Argument from overabundance
An argument from overabundance is a claim that there are too many arguments to answer, with the implied conclusion being that it is therefore not necessary to answer them in order to maintain one's original position.
The arguer may also claim to have answered a few of the opposing arguments on a given subject, but if this is in response to a particular question, then it is just dodging that specific question. (The arguments previously answered may also have been straw men.)
How to Correct
A more reasonable process, if one truly believes that none of the opposing arguments are valid, would be to suggest that one's opponent should pick a limited number of those arguments, starting with those which they believe to be the strongest. If one can in fact defeat those arguments, then it might be reasonable to conclude that the remaining arguments are just as easily defeated; if one cannot, then this is an indication that many of the others may be valid as well.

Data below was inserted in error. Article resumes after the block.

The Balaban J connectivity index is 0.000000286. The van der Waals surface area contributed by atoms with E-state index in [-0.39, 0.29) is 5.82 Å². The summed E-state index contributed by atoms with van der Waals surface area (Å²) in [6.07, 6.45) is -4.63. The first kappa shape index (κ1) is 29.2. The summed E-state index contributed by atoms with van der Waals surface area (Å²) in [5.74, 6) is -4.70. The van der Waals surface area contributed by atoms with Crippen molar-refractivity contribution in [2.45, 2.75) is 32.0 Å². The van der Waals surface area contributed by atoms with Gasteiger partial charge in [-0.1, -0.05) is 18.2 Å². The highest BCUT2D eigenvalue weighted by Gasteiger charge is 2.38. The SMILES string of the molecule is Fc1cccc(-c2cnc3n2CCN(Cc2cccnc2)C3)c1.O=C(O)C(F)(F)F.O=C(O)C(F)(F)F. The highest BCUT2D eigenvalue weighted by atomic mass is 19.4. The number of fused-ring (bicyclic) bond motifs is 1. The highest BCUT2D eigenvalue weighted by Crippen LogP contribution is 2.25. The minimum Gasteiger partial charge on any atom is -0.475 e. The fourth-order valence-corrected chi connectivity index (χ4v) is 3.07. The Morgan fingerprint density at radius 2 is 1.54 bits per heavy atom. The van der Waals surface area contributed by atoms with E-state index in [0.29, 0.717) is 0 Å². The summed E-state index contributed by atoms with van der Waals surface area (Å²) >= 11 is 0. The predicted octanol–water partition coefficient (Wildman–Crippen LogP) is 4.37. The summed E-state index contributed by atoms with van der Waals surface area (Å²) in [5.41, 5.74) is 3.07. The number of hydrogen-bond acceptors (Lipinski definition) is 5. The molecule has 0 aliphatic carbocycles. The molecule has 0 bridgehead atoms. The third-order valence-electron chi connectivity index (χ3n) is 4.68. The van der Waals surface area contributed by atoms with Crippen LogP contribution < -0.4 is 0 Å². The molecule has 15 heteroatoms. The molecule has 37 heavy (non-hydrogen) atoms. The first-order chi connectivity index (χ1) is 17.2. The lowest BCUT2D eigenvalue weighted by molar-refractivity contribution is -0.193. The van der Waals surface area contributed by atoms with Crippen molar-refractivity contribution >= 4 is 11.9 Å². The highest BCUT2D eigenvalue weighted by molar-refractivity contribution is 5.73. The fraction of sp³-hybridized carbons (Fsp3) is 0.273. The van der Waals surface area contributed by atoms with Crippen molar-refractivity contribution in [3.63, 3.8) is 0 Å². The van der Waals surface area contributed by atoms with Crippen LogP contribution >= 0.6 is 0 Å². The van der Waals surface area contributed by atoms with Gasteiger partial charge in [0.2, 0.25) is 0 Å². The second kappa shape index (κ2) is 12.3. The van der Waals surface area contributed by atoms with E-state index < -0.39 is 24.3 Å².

Without any such "take your best shot" challenge, however, it is reasonable to assume that the user of this technique is in fact trying to avoid interrogation.
- "There are actually about two thousand allegations of this kind of which we saw a lot, and we didn't try to knock down every... we took on a few of the most important ones in the report, but there were so many incredible allegations of this kind that [...] it would have taken us hundreds of pages in the report, which was already a pretty long report..." -- Philip Zelikow
I could have sworn I already wrote an article about this, or possibly a substantial amount of text within another article, but at the moment I can't find it. --Woozle 10:57, 7 August 2011 (EDT)